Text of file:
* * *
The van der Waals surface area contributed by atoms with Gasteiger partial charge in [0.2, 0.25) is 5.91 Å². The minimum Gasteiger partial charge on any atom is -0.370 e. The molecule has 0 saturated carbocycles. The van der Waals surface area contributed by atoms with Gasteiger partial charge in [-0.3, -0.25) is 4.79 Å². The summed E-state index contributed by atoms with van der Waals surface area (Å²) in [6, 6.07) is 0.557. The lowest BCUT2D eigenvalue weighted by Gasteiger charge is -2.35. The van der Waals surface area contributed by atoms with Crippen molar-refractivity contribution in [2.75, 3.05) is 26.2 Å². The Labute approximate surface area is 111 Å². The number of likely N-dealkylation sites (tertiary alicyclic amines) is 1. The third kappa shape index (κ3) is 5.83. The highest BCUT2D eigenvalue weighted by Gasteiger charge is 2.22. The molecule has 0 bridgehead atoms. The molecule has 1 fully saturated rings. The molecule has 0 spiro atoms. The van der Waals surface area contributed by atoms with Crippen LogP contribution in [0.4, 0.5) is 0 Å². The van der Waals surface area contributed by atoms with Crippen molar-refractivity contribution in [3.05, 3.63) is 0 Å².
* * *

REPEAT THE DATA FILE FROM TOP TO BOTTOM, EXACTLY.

The van der Waals surface area contributed by atoms with Gasteiger partial charge in [0.2, 0.25) is 5.91 Å². The minimum Gasteiger partial charge on any atom is -0.370 e. The molecule has 0 saturated carbocycles. The van der Waals surface area contributed by atoms with Gasteiger partial charge in [-0.3, -0.25) is 4.79 Å². The summed E-state index contributed by atoms with van der Waals surface area (Å²) in [6, 6.07) is 0.557. The lowest BCUT2D eigenvalue weighted by Gasteiger charge is -2.35. The van der Waals surface area contributed by atoms with Crippen molar-refractivity contribution in [2.75, 3.05) is 26.2 Å². The Labute approximate surface area is 111 Å². The number of likely N-dealkylation sites (tertiary alicyclic amines) is 1. The third kappa shape index (κ3) is 5.83. The highest BCUT2D eigenvalue weighted by Gasteiger charge is 2.22. The molecule has 0 bridgehead atoms. The molecule has 1 fully saturated rings. The molecule has 0 spiro atoms. The van der Waals surface area contributed by atoms with Crippen LogP contribution in [0.4, 0.5) is 0 Å². The van der Waals surface area contributed by atoms with Crippen molar-refractivity contribution in [3.05, 3.63) is 0 Å².